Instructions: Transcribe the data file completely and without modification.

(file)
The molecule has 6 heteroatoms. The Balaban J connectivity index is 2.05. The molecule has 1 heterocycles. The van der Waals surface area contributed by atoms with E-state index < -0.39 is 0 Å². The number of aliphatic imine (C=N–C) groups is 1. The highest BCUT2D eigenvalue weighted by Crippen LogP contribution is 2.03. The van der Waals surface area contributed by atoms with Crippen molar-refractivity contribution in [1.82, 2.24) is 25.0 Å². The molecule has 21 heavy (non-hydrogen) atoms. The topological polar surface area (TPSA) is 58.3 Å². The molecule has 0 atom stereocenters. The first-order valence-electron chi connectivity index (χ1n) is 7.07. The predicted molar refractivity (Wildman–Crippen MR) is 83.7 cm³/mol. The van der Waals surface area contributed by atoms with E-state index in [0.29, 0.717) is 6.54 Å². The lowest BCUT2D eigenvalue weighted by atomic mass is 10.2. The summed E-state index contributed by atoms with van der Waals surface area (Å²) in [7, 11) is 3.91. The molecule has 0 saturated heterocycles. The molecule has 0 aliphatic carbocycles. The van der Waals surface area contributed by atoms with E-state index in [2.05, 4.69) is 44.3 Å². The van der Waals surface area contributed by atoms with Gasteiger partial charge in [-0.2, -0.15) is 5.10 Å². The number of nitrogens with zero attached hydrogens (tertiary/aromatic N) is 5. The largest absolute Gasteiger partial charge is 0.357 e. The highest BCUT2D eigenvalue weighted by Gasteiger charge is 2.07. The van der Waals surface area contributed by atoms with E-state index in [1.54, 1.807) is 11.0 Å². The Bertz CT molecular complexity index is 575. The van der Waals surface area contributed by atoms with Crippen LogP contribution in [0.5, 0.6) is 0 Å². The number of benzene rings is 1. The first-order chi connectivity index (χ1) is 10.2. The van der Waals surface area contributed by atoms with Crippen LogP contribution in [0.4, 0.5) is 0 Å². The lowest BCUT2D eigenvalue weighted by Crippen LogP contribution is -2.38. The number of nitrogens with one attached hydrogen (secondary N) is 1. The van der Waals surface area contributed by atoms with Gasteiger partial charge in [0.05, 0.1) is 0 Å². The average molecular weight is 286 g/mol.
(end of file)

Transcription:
The molecule has 6 heteroatoms. The Balaban J connectivity index is 2.05. The molecule has 1 heterocycles. The van der Waals surface area contributed by atoms with E-state index < -0.39 is 0 Å². The number of aliphatic imine (C=N–C) groups is 1. The highest BCUT2D eigenvalue weighted by Crippen LogP contribution is 2.03. The van der Waals surface area contributed by atoms with Crippen molar-refractivity contribution in [1.82, 2.24) is 25.0 Å². The molecule has 21 heavy (non-hydrogen) atoms. The topological polar surface area (TPSA) is 58.3 Å². The molecule has 0 atom stereocenters. The first-order valence-electron chi connectivity index (χ1n) is 7.07. The predicted molar refractivity (Wildman–Crippen MR) is 83.7 cm³/mol. The van der Waals surface area contributed by atoms with E-state index in [0.29, 0.717) is 6.54 Å². The lowest BCUT2D eigenvalue weighted by atomic mass is 10.2. The summed E-state index contributed by atoms with van der Waals surface area (Å²) in [7, 11) is 3.91. The molecule has 0 saturated heterocycles. The molecule has 0 aliphatic carbocycles. The van der Waals surface area contributed by atoms with E-state index in [2.05, 4.69) is 44.3 Å². The van der Waals surface area contributed by atoms with Gasteiger partial charge in [-0.2, -0.15) is 5.10 Å². The number of nitrogens with zero attached hydrogens (tertiary/aromatic N) is 5. The largest absolute Gasteiger partial charge is 0.357 e. The highest BCUT2D eigenvalue weighted by Gasteiger charge is 2.07. The van der Waals surface area contributed by atoms with E-state index in [1.54, 1.807) is 11.0 Å². The Bertz CT molecular complexity index is 575. The van der Waals surface area contributed by atoms with Crippen LogP contribution in [0.5, 0.6) is 0 Å². The number of benzene rings is 1. The first-order chi connectivity index (χ1) is 10.2. The van der Waals surface area contributed by atoms with Crippen LogP contribution in [0.4, 0.5) is 0 Å². The lowest BCUT2D eigenvalue weighted by Crippen LogP contribution is -2.38. The number of nitrogens with one attached hydrogen (secondary N) is 1. The van der Waals surface area contributed by atoms with Gasteiger partial charge in [0.05, 0.1) is 0 Å². The average molecular weight is 286 g/mol.